Insights

Can TJX Companies Turn Things Around Next Week?

TJX Companies (NYSE: TJX) is set to announce its latest earnings results in a few days, and investors are bracing for some bad news in that report. Sure, the off-price apparel and home goods specialist is back to setting sales records, and has resumed its dividend payment following slumping sales in the earlier phases of the pandemic.
But there are concerns around how well the business can hold up as consumer spending shifts away from home goods products. TJX might also face big challenges tied to inflation and supply-chain issues as it approaches the spring selling season.
With that big picture in mind, let’s look at the prospects for a turnaround for the business that might start showing up in the Wednesday morning earnings report.
Image source: Getty Images.

Sales trends
TJX Companies entered the early 2022 period with solid momentum. Comparable-store sales jumped 10% over the holiday season, putting the company comfortably back in record revenue territory after a brutal 2020. During the pandemic, it didn’t share “essential retailer” status like some peers, including Walmart and Target, and as a result the chain took a financial hit from widespread store closings .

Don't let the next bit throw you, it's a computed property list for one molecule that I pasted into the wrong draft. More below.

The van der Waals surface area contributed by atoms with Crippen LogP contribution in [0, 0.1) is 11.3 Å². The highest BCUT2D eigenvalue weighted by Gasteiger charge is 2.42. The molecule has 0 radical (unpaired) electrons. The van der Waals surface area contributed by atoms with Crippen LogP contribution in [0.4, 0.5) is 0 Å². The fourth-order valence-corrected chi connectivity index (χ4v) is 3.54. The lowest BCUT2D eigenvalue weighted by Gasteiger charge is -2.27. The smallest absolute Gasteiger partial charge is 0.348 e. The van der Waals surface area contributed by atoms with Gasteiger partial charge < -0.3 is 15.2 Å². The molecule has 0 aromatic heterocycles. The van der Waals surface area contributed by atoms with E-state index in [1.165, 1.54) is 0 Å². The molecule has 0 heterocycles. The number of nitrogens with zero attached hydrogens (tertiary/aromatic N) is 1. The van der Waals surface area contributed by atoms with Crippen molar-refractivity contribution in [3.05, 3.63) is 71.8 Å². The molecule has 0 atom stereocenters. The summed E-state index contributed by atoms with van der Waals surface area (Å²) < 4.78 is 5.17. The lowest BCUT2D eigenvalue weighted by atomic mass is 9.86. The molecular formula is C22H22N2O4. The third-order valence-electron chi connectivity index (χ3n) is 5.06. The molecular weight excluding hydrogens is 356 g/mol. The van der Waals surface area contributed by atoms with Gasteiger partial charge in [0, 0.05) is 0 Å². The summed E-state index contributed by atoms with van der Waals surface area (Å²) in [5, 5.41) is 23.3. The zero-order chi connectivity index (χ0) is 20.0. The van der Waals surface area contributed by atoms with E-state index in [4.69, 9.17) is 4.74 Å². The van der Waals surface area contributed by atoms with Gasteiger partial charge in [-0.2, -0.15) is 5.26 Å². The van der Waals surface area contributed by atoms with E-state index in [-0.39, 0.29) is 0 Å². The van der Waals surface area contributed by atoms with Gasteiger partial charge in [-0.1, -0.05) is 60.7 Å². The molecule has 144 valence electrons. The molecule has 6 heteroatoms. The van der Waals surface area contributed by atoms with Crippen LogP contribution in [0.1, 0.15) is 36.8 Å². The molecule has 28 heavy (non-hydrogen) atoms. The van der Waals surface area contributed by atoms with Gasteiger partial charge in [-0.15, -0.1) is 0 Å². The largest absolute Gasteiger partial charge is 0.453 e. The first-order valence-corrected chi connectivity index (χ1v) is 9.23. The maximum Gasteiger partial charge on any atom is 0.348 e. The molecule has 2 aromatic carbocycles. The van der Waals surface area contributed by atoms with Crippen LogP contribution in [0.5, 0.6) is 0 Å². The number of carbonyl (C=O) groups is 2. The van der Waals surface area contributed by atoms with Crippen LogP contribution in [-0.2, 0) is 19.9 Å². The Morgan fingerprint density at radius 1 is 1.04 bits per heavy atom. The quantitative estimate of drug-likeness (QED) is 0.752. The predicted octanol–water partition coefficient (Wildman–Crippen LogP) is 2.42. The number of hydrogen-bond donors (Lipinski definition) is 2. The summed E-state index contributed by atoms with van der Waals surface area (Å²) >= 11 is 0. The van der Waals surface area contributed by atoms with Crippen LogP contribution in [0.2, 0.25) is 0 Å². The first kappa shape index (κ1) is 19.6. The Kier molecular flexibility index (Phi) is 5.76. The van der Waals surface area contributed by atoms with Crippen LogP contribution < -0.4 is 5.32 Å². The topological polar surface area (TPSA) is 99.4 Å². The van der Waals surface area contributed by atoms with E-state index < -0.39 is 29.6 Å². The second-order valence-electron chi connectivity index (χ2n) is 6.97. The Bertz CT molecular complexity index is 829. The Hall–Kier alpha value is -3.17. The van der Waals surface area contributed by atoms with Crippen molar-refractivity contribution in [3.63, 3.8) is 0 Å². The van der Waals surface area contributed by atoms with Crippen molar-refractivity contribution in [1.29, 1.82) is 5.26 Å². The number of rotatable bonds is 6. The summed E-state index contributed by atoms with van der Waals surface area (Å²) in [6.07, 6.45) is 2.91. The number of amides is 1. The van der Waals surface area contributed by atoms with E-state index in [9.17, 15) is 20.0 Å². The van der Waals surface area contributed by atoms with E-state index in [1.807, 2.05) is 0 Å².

Wednesday’s report will likely show weaker results. Management is forecasting comps will rise by 1% to 3% as the company goes up against much harder comparisons to the year-ago period.
Investors are concerned about a pullback in spending in the HomeGoods brand, which helped carry the wider company back to record sales territory last year. Rival retailers have reported a shift in demand away from home spending and toward things like restaurants and travel, and that swing could pressure TJX’s sales in 2022.
Prices and inventory
The company likely faced several profit pressures in the first quarter, including rising wages and higher costs across the board. It may have had to pay higher prices for merchandise, too, even as management spent more on capital projects like upgrading the distribution network.
These factors should push profitability down in 2022, but the company isn’t in any kind of financial stress. Management just raised its dividend by 13% and boosted its stock buyback spending, after all. And executives said in February that they are “very confident” in a return to rising profit margins for this strong business. Look for more bullish comments along that line on Wednesday.
A 2022 outlook?
CEO Ernie Herrman and his team declined to issue a full-year outlook last quarter, citing all the uncertainty around COVID-19 demand swings. But now, with a quarter of data already in the books, executives might change that tune.
Ideally, TJX can keep growing sales and earnings in 2022 after comps spiked 17% last year. Many factors could threaten that rebound, though, including a weakening economy and soaring costs. Watch for the retailer to address at least some of those concerns on Wednesday.
Demitri Kalogeropoulos has no position in any of the stocks mentioned. The Motley Fool recommends The TJX Companies. The Motley Fool has a disclosure policy. –